that’s in your purse now!

Woman's World - - Front Page -

Check the se­ri­als Col­lec­tors on sites like Coolse­ri­al­num­bers. com are of­ten on the look­out for pa­per cur­rency with special se­rial num­bers on them. A com­mon one is dou­ble quads where two num­bers each re­peat four times, such as 44440000. Also in de­mand: se­rial num­bers that spell special dates. For ex­am­ple, one col­lec­tor was look­ing for a $ 2 bill with the se­rial 07041776—the date of the sign­ing of the Dec­la­ra­tion of the Independence— and was will­ing to pay up to $1,000 for it!

● 2 Seek out sil­ver

“The real money to be made is find­ing coins that con­tain ei­ther 90% or 40% sil­ver,” says Ryan Denby of Austin Rare Coins & Bul­lion in Texas. Typ­i­cally, quar­ters, dimes, half dol­lars and sil­ver dol­lars dated 1964 or ear­lier con­tain 90% sil­ver, and at to­day’s sil­ver prices of about $16, they’re worth about 10 times their face value. “So a dime can be sold for $1, a quar­ter can be sold for $ 2.50 and a half dol­lar is worth around $5!” Denby says. Watch for th­ese quar­ters Some­times the U.S. Mint makes mis­takes when cre­at­ing coins— and those small er­rors can be worth big bucks! Among the most valu­able: the 2004 Michi­gan state quar­ters, says Joshua Mc­mor­row-her­nan­dez of Coin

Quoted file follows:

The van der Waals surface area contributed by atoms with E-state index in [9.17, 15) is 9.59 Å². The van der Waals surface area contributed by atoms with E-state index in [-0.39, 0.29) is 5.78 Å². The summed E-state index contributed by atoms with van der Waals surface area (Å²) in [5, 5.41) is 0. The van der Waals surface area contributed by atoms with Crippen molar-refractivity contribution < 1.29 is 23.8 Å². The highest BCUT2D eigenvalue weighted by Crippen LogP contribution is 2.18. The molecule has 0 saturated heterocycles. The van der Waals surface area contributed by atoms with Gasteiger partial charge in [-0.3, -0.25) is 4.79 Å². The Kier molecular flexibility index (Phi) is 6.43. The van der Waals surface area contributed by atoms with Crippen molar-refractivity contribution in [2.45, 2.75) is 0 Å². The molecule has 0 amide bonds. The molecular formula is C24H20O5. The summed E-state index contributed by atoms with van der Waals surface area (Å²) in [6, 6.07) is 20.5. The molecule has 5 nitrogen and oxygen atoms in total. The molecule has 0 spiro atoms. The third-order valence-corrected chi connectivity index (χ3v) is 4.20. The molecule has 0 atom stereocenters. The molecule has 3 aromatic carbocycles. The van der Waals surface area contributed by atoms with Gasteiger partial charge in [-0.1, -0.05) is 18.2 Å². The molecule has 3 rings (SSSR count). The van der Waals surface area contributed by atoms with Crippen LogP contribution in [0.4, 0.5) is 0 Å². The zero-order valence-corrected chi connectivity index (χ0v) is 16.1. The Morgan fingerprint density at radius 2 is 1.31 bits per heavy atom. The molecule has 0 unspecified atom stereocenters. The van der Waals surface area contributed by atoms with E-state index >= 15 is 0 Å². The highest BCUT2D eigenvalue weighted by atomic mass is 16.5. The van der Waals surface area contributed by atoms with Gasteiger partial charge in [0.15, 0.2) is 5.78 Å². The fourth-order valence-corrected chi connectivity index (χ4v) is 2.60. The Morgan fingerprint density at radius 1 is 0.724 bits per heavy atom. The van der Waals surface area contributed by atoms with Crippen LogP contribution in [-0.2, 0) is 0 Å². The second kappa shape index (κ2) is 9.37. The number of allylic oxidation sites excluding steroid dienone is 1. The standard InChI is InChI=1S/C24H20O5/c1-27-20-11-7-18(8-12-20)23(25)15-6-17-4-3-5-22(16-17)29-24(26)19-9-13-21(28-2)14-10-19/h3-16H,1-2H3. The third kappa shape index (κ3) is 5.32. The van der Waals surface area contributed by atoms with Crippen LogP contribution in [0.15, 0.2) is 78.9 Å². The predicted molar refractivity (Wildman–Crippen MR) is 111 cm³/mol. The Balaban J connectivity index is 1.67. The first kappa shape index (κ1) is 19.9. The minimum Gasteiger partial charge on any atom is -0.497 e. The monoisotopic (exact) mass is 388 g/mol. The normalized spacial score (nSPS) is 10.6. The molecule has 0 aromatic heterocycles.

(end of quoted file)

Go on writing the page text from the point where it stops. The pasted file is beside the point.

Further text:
Dealer News­let­ter. “On some Michi­gan quar­ters, there’s an ex­tra leaf on the lower left side of the corn stalk on the re­verse. This lit­tle leaf wasn’t sup­posed to be part of the de­sign, but some­how it wound up there in the die-en­grav­ing process—th­ese can be worth $ 70 or more!”

● 4 Sharpen your eye

“There is a guide­book of United States Coins called the Red Book,” Denby says. “It shows every coin from every mint of every de­nom­i­na­tion as well as ap­prox­i­mate re­tail val­ues, pic­tures and every­thing else you could ask for. So if you have a lot of coins you’d like to re­search, a Red Book can be in­valu­able— it’ll let you fig­ure out whether you have a coin that’s worth a dol­lar or one that’s worth $100.”

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